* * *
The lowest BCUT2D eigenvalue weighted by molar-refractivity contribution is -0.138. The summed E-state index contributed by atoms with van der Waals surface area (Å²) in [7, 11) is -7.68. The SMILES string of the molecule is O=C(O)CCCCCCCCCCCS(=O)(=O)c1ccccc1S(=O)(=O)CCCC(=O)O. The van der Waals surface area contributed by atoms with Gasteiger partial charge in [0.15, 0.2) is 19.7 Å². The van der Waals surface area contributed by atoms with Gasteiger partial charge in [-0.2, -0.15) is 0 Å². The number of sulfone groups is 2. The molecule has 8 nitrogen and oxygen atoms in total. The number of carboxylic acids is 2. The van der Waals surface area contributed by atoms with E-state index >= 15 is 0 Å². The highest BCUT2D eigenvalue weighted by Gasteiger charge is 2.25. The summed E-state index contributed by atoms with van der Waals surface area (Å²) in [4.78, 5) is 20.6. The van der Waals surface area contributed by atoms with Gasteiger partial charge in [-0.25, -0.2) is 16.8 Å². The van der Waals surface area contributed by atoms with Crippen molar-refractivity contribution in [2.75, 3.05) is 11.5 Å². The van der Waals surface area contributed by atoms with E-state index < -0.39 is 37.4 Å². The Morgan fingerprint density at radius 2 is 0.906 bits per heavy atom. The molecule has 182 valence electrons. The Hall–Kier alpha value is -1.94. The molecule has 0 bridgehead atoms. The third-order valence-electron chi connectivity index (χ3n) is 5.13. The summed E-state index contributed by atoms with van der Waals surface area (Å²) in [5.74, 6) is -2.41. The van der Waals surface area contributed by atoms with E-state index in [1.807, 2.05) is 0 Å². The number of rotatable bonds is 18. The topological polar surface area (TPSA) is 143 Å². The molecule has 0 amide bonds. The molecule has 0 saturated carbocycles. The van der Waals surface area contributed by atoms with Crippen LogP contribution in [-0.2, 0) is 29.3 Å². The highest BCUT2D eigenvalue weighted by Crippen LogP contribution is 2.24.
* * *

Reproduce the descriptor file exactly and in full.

The lowest BCUT2D eigenvalue weighted by molar-refractivity contribution is -0.138. The summed E-state index contributed by atoms with van der Waals surface area (Å²) in [7, 11) is -7.68. The SMILES string of the molecule is O=C(O)CCCCCCCCCCCS(=O)(=O)c1ccccc1S(=O)(=O)CCCC(=O)O. The van der Waals surface area contributed by atoms with Gasteiger partial charge in [0.15, 0.2) is 19.7 Å². The van der Waals surface area contributed by atoms with Gasteiger partial charge in [-0.2, -0.15) is 0 Å². The number of sulfone groups is 2. The molecule has 8 nitrogen and oxygen atoms in total. The number of carboxylic acids is 2. The van der Waals surface area contributed by atoms with E-state index >= 15 is 0 Å². The highest BCUT2D eigenvalue weighted by Gasteiger charge is 2.25. The summed E-state index contributed by atoms with van der Waals surface area (Å²) in [4.78, 5) is 20.6. The van der Waals surface area contributed by atoms with Gasteiger partial charge in [-0.25, -0.2) is 16.8 Å². The van der Waals surface area contributed by atoms with Crippen molar-refractivity contribution in [2.75, 3.05) is 11.5 Å². The van der Waals surface area contributed by atoms with E-state index < -0.39 is 37.4 Å². The Morgan fingerprint density at radius 2 is 0.906 bits per heavy atom. The molecule has 182 valence electrons. The Hall–Kier alpha value is -1.94. The molecule has 0 bridgehead atoms. The third-order valence-electron chi connectivity index (χ3n) is 5.13. The summed E-state index contributed by atoms with van der Waals surface area (Å²) in [5.74, 6) is -2.41. The van der Waals surface area contributed by atoms with E-state index in [1.807, 2.05) is 0 Å². The number of rotatable bonds is 18. The topological polar surface area (TPSA) is 143 Å². The molecule has 0 amide bonds. The molecule has 0 saturated carbocycles. The van der Waals surface area contributed by atoms with Crippen LogP contribution in [-0.2, 0) is 29.3 Å². The highest BCUT2D eigenvalue weighted by Crippen LogP contribution is 2.24.